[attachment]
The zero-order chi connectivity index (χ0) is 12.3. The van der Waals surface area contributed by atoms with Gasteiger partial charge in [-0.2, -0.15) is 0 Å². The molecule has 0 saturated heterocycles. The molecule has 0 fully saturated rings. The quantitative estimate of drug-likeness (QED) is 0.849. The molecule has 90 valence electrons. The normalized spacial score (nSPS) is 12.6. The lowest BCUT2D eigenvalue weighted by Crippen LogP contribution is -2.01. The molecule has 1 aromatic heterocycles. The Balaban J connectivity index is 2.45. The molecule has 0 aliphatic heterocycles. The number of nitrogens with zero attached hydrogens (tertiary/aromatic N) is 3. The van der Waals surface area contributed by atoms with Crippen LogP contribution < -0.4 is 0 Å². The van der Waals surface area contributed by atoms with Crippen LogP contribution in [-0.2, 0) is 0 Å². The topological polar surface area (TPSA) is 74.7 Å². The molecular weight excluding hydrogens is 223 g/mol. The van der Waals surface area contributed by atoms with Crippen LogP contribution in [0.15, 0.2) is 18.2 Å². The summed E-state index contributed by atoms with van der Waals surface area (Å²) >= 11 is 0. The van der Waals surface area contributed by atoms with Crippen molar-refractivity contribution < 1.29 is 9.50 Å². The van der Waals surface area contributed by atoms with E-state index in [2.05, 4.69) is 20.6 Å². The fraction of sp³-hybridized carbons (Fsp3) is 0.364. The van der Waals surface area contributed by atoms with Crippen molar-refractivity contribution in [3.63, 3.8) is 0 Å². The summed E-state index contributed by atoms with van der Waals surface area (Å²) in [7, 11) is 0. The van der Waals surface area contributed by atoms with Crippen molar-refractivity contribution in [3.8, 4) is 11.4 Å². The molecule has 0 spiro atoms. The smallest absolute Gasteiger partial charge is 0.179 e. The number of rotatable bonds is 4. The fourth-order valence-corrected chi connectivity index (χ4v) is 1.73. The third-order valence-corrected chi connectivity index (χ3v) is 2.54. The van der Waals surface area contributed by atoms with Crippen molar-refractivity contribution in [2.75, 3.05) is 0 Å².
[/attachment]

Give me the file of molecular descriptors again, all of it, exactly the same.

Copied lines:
The zero-order chi connectivity index (χ0) is 12.3. The van der Waals surface area contributed by atoms with Gasteiger partial charge in [-0.2, -0.15) is 0 Å². The molecule has 0 saturated heterocycles. The molecule has 0 fully saturated rings. The quantitative estimate of drug-likeness (QED) is 0.849. The molecule has 90 valence electrons. The normalized spacial score (nSPS) is 12.6. The lowest BCUT2D eigenvalue weighted by Crippen LogP contribution is -2.01. The molecule has 1 aromatic heterocycles. The Balaban J connectivity index is 2.45. The molecule has 0 aliphatic heterocycles. The number of nitrogens with zero attached hydrogens (tertiary/aromatic N) is 3. The van der Waals surface area contributed by atoms with Crippen LogP contribution < -0.4 is 0 Å². The van der Waals surface area contributed by atoms with Crippen LogP contribution in [-0.2, 0) is 0 Å². The topological polar surface area (TPSA) is 74.7 Å². The molecular weight excluding hydrogens is 223 g/mol. The van der Waals surface area contributed by atoms with Crippen LogP contribution in [0.15, 0.2) is 18.2 Å². The summed E-state index contributed by atoms with van der Waals surface area (Å²) >= 11 is 0. The van der Waals surface area contributed by atoms with Crippen molar-refractivity contribution < 1.29 is 9.50 Å². The van der Waals surface area contributed by atoms with E-state index in [2.05, 4.69) is 20.6 Å². The fraction of sp³-hybridized carbons (Fsp3) is 0.364. The van der Waals surface area contributed by atoms with Crippen molar-refractivity contribution in [3.63, 3.8) is 0 Å². The summed E-state index contributed by atoms with van der Waals surface area (Å²) in [7, 11) is 0. The van der Waals surface area contributed by atoms with Crippen molar-refractivity contribution in [3.8, 4) is 11.4 Å². The molecule has 0 spiro atoms. The smallest absolute Gasteiger partial charge is 0.179 e. The number of rotatable bonds is 4. The fourth-order valence-corrected chi connectivity index (χ4v) is 1.73. The third-order valence-corrected chi connectivity index (χ3v) is 2.54. The van der Waals surface area contributed by atoms with Crippen molar-refractivity contribution in [2.75, 3.05) is 0 Å².